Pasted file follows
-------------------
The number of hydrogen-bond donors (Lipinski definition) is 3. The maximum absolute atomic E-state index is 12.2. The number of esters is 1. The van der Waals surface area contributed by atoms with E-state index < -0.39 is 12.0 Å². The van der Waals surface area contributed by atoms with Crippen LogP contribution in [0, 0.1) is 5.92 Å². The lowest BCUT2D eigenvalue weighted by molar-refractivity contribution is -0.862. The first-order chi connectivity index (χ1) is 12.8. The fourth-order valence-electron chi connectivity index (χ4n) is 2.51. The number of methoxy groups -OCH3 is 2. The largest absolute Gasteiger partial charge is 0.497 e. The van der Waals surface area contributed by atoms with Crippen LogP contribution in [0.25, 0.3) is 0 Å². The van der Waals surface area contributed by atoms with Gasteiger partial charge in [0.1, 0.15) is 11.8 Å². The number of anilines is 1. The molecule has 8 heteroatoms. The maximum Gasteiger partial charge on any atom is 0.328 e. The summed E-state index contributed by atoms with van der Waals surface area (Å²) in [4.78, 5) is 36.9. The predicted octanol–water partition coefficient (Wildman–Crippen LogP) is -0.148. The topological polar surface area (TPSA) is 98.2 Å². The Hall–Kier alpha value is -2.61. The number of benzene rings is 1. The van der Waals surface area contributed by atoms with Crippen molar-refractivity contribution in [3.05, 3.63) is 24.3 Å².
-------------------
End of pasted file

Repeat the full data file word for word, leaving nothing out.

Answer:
The number of hydrogen-bond donors (Lipinski definition) is 3. The maximum absolute atomic E-state index is 12.2. The number of esters is 1. The van der Waals surface area contributed by atoms with E-state index < -0.39 is 12.0 Å². The van der Waals surface area contributed by atoms with Crippen LogP contribution in [0, 0.1) is 5.92 Å². The lowest BCUT2D eigenvalue weighted by molar-refractivity contribution is -0.862. The first-order chi connectivity index (χ1) is 12.8. The fourth-order valence-electron chi connectivity index (χ4n) is 2.51. The number of methoxy groups -OCH3 is 2. The largest absolute Gasteiger partial charge is 0.497 e. The van der Waals surface area contributed by atoms with Crippen LogP contribution in [0.25, 0.3) is 0 Å². The van der Waals surface area contributed by atoms with Gasteiger partial charge in [0.1, 0.15) is 11.8 Å². The number of anilines is 1. The molecule has 8 heteroatoms. The maximum Gasteiger partial charge on any atom is 0.328 e. The summed E-state index contributed by atoms with van der Waals surface area (Å²) in [4.78, 5) is 36.9. The predicted octanol–water partition coefficient (Wildman–Crippen LogP) is -0.148. The topological polar surface area (TPSA) is 98.2 Å². The Hall–Kier alpha value is -2.61. The number of benzene rings is 1. The van der Waals surface area contributed by atoms with Crippen molar-refractivity contribution in [3.05, 3.63) is 24.3 Å².